Sunday, March 25, 2007

The Mozart meme

Heard some great lectures yesterday evening at the Bath Royal Literary and Scientific Institute. John Sloboda gave a wonderful talk about the psychology of music, and in particular what makes the difference between a musical genius and the rest of us. He showed, with some pretty compelling evidence, that firstly you need to start learning an instrument very young, and secondly you need around 10 years of averaging 2 hours per day of practice - but not just any old practice, it has to be strongly supported and guided - before then starting composition. Are musical geniuses born or made? John offered the view that it's much more down to nurture than nature. He suggested that genetics may account for musical deficits (such as the very small number of people who are genuinely tone-deaf) but probably not musical genius.

John told a story so fascinating that I want to recount it here. A US research team ran some IQ tests on a group of adults, one group immediately after listening to Mozart, the other (control) group without. The Mozart group showed higher IQ scores than the control group. Now that's interesting enough, but it's what happened subsequently and outside the research lab, that is really quite shocking. John recounted that a journalist reported this finding as "The Mozart Effect" and parents anxious to improve their youngsters' IQs started playing them Mozart, schools introduced the same practice, and in some US districts this became a requirement of the education authority. Pop-psych books were published and money was made. Google the Mozart effect and you'll see what I mean.

But does it work? No. John explained that the original study was done on adults and subsequent work has shown that the same effect isn't apparent in children, and even on adults the IQ raising effect wears off after 10 minutes or so. But that's the power of a great meme. The idea is so attractive that as soon as it catches hold the truth behind the idea becomes irrelevant. And of course Mozart already has almost mythical super-genius status, so the Mozart effect meme was already riding on a winner. Someone asked John if the same would have happened if the original study had used another composer's music. "Almost certainly not", he replied, "the Couperin effect, doesn't have anything like the same ring to it!"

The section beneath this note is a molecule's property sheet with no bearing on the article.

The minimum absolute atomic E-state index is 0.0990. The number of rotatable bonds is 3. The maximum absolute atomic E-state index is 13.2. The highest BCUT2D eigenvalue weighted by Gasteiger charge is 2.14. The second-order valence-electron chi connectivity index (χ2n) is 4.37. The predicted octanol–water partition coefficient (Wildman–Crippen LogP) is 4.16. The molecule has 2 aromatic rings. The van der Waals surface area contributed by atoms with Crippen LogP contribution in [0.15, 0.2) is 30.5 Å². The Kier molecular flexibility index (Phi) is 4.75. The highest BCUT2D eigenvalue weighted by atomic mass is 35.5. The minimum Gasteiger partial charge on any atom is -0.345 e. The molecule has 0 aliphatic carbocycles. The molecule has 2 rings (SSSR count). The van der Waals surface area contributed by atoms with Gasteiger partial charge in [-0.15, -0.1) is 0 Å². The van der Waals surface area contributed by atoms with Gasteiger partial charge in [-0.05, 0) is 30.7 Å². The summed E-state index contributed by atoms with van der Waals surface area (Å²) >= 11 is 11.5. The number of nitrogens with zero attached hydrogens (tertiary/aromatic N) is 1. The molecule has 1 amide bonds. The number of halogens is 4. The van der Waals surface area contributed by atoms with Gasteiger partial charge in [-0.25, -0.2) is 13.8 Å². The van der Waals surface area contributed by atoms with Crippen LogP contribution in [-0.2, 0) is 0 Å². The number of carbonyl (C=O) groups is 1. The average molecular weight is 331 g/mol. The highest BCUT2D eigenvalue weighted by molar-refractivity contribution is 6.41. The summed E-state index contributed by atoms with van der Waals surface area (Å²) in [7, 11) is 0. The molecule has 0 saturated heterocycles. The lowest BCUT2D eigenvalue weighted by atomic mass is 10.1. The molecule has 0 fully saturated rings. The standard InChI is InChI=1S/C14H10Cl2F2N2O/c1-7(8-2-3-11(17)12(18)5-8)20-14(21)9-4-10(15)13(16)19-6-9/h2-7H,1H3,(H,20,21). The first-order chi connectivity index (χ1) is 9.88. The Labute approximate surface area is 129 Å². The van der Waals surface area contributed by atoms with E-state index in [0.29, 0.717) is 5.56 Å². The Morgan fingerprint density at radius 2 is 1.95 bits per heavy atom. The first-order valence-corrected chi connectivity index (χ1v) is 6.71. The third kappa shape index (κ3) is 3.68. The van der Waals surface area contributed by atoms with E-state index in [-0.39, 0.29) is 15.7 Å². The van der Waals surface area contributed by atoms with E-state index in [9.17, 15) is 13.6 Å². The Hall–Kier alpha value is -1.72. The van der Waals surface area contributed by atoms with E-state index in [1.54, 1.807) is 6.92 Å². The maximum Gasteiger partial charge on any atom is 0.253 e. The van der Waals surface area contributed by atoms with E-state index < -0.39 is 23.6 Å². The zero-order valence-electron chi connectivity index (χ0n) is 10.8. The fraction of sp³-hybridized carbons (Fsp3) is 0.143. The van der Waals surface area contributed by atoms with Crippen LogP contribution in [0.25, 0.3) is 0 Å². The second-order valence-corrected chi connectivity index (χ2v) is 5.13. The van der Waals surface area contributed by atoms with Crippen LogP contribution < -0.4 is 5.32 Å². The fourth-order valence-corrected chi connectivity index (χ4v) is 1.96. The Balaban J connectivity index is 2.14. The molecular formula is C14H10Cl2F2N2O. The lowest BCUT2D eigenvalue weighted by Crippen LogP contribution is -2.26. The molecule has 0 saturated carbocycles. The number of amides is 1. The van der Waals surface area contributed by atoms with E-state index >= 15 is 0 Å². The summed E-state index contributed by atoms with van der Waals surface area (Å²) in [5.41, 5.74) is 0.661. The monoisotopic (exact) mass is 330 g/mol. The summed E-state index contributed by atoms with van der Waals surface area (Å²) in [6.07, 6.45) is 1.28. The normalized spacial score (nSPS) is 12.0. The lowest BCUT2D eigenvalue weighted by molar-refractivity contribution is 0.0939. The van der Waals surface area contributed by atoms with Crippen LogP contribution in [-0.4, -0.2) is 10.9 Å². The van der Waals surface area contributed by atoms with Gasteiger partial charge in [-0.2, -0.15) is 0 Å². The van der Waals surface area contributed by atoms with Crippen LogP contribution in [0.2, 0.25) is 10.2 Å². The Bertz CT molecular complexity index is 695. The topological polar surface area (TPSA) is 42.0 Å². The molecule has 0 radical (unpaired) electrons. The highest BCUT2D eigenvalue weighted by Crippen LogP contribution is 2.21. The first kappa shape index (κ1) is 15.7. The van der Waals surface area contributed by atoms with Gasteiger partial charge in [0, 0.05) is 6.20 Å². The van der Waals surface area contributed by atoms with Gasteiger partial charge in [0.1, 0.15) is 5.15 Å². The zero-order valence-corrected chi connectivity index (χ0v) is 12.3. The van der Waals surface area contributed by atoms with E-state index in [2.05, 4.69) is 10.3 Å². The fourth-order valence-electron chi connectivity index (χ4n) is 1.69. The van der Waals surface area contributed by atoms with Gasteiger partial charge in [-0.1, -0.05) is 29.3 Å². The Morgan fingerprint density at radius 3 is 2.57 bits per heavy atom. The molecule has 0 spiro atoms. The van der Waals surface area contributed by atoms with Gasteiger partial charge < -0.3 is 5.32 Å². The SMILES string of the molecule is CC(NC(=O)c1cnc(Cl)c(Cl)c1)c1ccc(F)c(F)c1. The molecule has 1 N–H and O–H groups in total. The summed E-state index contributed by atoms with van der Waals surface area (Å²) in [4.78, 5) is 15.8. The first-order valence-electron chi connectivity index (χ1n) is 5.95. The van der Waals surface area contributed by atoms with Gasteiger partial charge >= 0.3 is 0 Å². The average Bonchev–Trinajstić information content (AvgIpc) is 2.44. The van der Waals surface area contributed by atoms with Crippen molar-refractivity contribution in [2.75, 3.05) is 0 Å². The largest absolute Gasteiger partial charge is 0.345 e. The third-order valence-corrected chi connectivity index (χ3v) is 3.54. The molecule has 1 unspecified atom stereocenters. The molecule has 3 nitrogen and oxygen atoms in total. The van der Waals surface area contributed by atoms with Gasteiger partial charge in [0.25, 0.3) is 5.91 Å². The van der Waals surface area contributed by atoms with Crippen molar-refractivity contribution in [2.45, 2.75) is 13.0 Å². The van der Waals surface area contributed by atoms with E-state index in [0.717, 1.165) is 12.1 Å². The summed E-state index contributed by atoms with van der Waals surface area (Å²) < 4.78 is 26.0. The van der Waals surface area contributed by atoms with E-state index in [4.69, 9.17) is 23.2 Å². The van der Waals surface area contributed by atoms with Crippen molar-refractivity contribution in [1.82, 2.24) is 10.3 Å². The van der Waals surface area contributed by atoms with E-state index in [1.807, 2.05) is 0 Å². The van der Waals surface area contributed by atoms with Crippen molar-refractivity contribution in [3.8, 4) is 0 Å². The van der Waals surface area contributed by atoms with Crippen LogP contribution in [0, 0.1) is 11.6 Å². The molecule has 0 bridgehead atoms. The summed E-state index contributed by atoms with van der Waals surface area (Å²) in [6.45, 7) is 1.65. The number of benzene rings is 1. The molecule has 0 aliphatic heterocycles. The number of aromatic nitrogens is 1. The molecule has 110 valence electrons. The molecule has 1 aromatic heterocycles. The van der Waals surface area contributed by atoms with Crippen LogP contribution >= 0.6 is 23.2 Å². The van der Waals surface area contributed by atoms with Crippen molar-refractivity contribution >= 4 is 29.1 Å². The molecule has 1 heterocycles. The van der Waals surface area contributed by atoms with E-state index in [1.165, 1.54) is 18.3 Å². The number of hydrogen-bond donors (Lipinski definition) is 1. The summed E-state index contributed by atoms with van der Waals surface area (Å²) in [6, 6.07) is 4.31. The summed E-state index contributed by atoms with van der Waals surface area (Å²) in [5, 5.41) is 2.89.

But the world is full of such memes. Some emerge from flaky science, others from a flawed interpretation of otherwise good science. A particular hobby horse of mine is "The Big Bang". Popular culture regards the Big Bang as an established fact. But it isn't. There are two competing theories for the origin of the Universe: one is the big bang theory, the other is the steady-state theory. The problem with the steady-state theory is that it's just dull. Where's the excitement in the idea that the Universe has always existed? Like the Mozart effect, the big bang theory feeds a need. Finite creatures that we are, we like the idea that the Universe has a birth and a death. And if you believe in God, even better. The steady-state theory is not good news for theists.

Memes really are powerful magic.

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